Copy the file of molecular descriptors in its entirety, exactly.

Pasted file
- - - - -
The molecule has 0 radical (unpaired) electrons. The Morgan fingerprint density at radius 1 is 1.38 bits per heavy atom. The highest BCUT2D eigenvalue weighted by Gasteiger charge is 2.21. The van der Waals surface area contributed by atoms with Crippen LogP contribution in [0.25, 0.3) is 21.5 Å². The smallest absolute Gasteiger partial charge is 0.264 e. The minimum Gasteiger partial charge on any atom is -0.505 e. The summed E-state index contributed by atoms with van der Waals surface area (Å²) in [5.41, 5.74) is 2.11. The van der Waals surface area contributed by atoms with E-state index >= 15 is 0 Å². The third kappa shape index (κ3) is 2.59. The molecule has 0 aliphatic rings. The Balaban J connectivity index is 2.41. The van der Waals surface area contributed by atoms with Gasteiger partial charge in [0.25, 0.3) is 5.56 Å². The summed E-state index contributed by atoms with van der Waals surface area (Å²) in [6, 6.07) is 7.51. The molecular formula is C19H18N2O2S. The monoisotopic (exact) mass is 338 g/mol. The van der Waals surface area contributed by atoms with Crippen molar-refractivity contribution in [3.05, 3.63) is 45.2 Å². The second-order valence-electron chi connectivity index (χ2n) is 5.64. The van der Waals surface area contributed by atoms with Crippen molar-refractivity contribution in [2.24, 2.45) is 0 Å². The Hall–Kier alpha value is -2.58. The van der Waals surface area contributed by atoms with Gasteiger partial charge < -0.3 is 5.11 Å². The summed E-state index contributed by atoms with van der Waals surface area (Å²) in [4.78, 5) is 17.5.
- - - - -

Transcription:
The molecule has 0 radical (unpaired) electrons. The Morgan fingerprint density at radius 1 is 1.38 bits per heavy atom. The highest BCUT2D eigenvalue weighted by Gasteiger charge is 2.21. The van der Waals surface area contributed by atoms with Crippen LogP contribution in [0.25, 0.3) is 21.5 Å². The smallest absolute Gasteiger partial charge is 0.264 e. The minimum Gasteiger partial charge on any atom is -0.505 e. The summed E-state index contributed by atoms with van der Waals surface area (Å²) in [5.41, 5.74) is 2.11. The van der Waals surface area contributed by atoms with E-state index >= 15 is 0 Å². The third kappa shape index (κ3) is 2.59. The molecule has 0 aliphatic rings. The Balaban J connectivity index is 2.41. The van der Waals surface area contributed by atoms with Gasteiger partial charge in [0.25, 0.3) is 5.56 Å². The summed E-state index contributed by atoms with van der Waals surface area (Å²) in [6, 6.07) is 7.51. The molecular formula is C19H18N2O2S. The monoisotopic (exact) mass is 338 g/mol. The van der Waals surface area contributed by atoms with Crippen molar-refractivity contribution in [3.05, 3.63) is 45.2 Å². The second-order valence-electron chi connectivity index (χ2n) is 5.64. The van der Waals surface area contributed by atoms with Crippen molar-refractivity contribution in [2.24, 2.45) is 0 Å². The Hall–Kier alpha value is -2.58. The van der Waals surface area contributed by atoms with Gasteiger partial charge < -0.3 is 5.11 Å². The summed E-state index contributed by atoms with van der Waals surface area (Å²) in [4.78, 5) is 17.5.